government. This system is a lame duck and it can't create a modern
competitive market. It can only create a peripheral system, or, as the
Russian people call it, "bandit capitalism."
Question: The role business has played in financing the
elections has received a lot of attention in recent months, especially
with the Yukos case, which some people have linked to Yukos' funding of
political parties, including Yabloko. What do you say?
Grigory Yavlinsky: Yukos was substantially supporting Yabloko since April,
2002. But Yukos
was not influencing our voting decisions. Khodorkovsky was supporting
Yabloko as a democratic project, as something to support civil society
Russia. That's very easy to see if you look at our votes in the Duma.
You'll see there was no special political influence from Yukos on the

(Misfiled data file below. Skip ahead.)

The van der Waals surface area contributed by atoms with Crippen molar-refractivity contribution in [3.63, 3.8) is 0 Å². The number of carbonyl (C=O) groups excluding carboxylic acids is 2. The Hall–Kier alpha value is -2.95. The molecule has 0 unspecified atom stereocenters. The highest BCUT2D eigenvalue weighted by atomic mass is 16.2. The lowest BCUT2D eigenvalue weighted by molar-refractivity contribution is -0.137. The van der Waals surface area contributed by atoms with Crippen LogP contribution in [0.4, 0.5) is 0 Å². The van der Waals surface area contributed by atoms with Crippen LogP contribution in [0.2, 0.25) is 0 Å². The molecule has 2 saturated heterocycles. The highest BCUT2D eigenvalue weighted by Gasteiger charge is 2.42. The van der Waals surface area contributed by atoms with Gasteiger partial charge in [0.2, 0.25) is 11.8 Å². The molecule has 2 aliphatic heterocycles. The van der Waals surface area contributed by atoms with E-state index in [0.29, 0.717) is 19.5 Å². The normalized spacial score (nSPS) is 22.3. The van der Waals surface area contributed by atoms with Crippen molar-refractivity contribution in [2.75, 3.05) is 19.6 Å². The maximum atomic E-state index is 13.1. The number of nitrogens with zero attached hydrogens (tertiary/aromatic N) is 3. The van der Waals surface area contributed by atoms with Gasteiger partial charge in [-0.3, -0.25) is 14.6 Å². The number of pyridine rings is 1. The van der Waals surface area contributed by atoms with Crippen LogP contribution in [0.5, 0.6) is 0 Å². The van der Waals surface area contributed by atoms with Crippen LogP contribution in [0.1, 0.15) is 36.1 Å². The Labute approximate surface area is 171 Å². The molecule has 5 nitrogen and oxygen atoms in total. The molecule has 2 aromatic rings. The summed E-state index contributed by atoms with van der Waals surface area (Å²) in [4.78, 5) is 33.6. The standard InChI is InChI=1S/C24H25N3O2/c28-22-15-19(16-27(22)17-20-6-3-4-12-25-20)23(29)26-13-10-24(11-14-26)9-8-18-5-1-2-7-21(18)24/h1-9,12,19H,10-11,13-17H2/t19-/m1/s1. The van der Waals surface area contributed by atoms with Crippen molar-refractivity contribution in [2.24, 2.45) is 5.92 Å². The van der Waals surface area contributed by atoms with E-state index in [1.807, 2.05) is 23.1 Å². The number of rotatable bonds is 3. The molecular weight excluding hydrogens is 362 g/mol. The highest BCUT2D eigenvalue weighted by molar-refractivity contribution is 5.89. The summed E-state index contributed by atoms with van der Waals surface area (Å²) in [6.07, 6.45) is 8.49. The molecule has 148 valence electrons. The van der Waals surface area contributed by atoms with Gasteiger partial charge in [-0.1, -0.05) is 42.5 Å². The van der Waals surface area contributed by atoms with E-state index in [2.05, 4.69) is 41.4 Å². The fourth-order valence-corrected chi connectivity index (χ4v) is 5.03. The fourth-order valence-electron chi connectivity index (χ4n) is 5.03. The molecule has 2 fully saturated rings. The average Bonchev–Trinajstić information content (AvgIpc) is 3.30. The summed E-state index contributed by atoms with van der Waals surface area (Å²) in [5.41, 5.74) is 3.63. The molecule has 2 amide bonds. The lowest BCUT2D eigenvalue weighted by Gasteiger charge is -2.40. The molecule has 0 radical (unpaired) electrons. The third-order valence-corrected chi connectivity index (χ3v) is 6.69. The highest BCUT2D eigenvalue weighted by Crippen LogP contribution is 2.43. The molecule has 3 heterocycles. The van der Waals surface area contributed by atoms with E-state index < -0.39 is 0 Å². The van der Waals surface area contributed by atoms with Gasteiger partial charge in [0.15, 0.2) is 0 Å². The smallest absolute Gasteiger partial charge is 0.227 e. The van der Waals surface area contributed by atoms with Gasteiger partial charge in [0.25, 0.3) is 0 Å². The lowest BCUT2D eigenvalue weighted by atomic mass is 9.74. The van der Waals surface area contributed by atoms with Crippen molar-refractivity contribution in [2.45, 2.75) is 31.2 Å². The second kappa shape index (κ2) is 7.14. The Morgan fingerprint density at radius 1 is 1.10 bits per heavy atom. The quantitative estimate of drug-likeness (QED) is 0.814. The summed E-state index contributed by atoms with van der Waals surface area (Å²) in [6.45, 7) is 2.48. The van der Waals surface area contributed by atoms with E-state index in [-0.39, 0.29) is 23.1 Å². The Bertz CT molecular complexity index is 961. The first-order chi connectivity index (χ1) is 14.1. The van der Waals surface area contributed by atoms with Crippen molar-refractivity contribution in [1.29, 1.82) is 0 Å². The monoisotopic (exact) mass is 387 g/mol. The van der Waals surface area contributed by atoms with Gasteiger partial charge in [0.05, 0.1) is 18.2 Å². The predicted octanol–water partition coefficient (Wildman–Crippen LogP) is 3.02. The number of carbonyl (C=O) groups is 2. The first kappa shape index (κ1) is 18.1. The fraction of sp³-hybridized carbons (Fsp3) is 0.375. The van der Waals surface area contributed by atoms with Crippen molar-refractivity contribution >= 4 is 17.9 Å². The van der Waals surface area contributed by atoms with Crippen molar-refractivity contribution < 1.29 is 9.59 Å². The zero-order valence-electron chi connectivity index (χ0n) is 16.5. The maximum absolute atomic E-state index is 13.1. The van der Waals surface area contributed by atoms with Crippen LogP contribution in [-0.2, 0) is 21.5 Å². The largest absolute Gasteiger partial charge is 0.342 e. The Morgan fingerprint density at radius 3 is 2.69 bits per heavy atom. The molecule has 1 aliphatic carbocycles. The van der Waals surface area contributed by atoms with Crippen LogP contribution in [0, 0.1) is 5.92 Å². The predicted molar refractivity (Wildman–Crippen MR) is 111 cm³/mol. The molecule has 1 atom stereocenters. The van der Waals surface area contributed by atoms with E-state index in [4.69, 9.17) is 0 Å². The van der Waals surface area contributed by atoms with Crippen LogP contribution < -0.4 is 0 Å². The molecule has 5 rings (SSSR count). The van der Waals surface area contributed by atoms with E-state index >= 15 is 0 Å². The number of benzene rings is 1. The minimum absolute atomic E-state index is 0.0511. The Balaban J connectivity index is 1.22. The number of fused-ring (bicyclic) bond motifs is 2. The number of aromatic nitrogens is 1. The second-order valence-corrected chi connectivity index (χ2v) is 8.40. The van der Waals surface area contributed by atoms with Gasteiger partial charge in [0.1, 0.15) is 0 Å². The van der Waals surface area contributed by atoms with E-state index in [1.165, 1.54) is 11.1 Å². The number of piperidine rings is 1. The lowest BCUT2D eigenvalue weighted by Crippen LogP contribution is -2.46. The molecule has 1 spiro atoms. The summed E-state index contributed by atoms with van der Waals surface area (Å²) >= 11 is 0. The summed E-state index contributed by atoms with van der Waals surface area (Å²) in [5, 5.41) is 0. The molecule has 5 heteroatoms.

of Yabloko. Very possibly they have influence on the votes of the
Communists, but not on Yabloko.
Question: In general, do you see a risk of business buying
the political process, given that it's so crucial to party financing?
Grigory Yavlinsky: Yes, but this is a problem of the system. There is
financing political parties. And this is wrong. It would be a very
Question: What kind of regulations do you think Russia needs?
Grigory Yavlinsky: For example, if every voter voting for my party gave
dollar a year,
that would be perfectly OK for me. It's easy to put into legislation,
saying each party can get from the budget an amount proportional to the
number of their votes. It's much better than relying on tycoons.